Apple is doomed to die - this or something similar was expressed a long time ago by exaggerated analysts, after Apple made less profit and less sales than the year before for the first time in many years in the spring of 2016. But even then we had our doubts whether this prediction would come true. Apple won't go under anytime soon, we were sure of that. Since the death of Steve Jobs, the company has been trying to compensate for its lack of innovation in hardware with new business areas such as Apple TV Plus, AppleArcade or credit cards and Apple Pay. After initial weaknesses and an unfortunate model policy like the golden Apple Watch, the Apple Watch is now a successful model.

2010: Nobody will talk about Facebook in five to six years

The journalist Martin Thür published two remarkable quotes from the self-proclaimed “trend and future researcher” Matthias Horx on his Twitter channel.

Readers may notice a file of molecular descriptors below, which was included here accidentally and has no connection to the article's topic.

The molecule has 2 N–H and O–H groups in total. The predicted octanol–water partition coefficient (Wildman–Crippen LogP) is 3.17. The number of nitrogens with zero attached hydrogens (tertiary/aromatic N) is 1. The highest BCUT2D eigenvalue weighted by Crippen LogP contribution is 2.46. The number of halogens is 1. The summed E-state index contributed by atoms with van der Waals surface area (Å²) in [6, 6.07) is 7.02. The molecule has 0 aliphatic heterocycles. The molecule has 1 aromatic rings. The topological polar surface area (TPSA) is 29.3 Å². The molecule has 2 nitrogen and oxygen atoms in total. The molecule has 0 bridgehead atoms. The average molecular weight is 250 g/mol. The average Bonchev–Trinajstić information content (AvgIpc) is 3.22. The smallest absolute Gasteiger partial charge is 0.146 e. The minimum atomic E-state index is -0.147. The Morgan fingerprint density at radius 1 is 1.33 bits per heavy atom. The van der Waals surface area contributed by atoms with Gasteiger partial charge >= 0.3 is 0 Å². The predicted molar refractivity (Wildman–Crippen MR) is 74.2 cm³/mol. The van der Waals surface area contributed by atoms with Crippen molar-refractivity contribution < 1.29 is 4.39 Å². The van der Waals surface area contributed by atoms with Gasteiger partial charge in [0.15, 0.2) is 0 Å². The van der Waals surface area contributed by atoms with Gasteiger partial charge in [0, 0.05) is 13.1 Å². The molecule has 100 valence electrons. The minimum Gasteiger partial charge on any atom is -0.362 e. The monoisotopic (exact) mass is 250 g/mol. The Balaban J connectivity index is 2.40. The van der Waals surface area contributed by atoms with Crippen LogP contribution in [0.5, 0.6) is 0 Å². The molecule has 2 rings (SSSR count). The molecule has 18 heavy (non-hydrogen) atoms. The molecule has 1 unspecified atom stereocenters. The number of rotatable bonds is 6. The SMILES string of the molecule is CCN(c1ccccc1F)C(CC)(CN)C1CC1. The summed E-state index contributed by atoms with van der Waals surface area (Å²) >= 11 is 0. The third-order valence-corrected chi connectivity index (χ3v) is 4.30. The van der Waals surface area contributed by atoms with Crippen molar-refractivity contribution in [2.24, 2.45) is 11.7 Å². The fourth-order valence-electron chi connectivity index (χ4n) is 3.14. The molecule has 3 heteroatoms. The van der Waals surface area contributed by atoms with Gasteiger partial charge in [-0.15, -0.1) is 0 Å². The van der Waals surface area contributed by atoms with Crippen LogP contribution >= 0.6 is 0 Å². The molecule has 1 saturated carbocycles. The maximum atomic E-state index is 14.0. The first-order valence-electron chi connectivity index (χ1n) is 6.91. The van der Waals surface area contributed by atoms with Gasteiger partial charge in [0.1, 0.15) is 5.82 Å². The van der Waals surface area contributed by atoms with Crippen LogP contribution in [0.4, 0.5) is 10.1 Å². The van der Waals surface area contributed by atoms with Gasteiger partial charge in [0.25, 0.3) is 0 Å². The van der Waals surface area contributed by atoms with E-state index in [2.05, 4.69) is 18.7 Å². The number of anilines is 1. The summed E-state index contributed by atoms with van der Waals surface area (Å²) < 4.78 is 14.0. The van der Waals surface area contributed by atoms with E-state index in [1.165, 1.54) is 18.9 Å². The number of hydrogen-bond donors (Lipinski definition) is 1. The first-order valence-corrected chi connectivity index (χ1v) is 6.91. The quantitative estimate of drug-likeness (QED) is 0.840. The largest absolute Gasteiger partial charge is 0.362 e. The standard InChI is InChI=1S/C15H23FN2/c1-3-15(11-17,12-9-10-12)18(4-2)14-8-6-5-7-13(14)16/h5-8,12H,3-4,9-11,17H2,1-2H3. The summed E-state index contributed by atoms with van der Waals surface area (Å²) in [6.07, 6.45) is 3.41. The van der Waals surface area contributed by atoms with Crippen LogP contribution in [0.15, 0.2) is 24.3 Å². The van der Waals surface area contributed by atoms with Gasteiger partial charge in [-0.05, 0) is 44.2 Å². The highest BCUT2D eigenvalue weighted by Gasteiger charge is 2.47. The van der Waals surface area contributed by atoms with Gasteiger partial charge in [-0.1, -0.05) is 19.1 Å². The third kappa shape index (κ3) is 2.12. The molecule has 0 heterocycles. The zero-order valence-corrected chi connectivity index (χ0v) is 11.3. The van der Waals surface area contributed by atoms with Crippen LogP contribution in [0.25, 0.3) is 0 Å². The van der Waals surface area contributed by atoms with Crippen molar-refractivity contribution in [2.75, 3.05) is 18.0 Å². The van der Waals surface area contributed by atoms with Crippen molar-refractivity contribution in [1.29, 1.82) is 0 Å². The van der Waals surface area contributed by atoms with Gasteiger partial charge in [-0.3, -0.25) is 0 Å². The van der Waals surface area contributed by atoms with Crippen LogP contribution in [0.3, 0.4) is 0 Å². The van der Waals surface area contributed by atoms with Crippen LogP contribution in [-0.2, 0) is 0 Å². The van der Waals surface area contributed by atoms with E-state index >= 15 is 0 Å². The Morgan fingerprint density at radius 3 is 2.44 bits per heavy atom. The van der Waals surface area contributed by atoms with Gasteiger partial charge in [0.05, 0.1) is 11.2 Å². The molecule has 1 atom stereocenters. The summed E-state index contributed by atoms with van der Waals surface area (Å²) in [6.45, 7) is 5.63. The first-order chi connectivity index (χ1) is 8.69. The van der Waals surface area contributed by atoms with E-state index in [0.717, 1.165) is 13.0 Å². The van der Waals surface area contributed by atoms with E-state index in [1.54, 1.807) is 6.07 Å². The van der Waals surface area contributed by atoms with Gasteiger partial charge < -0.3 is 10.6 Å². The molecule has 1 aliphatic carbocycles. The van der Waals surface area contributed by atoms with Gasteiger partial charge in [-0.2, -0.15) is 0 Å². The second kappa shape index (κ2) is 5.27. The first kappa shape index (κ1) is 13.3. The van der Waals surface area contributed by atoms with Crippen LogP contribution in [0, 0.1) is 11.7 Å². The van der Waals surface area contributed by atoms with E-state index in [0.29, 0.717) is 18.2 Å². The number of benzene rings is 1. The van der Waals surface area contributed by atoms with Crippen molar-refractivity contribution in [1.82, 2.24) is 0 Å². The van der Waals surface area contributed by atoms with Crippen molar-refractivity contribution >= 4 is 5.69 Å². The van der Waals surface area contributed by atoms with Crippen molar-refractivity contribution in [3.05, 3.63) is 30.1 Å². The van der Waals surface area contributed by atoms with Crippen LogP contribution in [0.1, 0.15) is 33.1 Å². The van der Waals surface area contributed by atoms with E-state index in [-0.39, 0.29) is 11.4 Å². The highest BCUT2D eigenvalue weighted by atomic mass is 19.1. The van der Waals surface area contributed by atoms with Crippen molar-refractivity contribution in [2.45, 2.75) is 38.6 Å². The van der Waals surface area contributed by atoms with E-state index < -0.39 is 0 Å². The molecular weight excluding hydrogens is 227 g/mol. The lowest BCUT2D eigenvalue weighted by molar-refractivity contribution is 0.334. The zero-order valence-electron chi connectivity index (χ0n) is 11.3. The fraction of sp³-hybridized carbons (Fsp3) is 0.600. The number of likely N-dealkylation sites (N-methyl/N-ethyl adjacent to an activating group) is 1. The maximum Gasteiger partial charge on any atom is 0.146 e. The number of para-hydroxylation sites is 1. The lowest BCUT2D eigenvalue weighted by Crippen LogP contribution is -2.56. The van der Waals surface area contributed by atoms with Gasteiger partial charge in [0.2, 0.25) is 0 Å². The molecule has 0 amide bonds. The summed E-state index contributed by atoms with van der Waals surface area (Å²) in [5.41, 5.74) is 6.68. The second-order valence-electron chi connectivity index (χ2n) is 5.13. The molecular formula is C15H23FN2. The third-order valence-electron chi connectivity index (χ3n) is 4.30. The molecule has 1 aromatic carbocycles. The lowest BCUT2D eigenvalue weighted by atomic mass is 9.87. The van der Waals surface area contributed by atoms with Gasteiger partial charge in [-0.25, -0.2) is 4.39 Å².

EnlargeMartin Thür published a compilation of quotes from the self-proclaimed futurologist Matthias Horx on his Twitter channel.
© https://twitter.com/MartinThuer/status/815608497006112770/photo/1

The screenshot with the Facebook quote is obviously from derstandard.at. Horx ‘assessment that no one would be talking about Facebook in five to six years comes from July 9, 2010. This prognosis was demonstrably not true.

On March 2, 2001, the same futurologist also predicted: "The Internet will not become a mass medium". Well, judge this prediction for yourself ...

Of course, Horx defends itself against criticism of the reliability of its forecasts: They are out of context.

EnlargeDerstandard.at about Matthias Horx.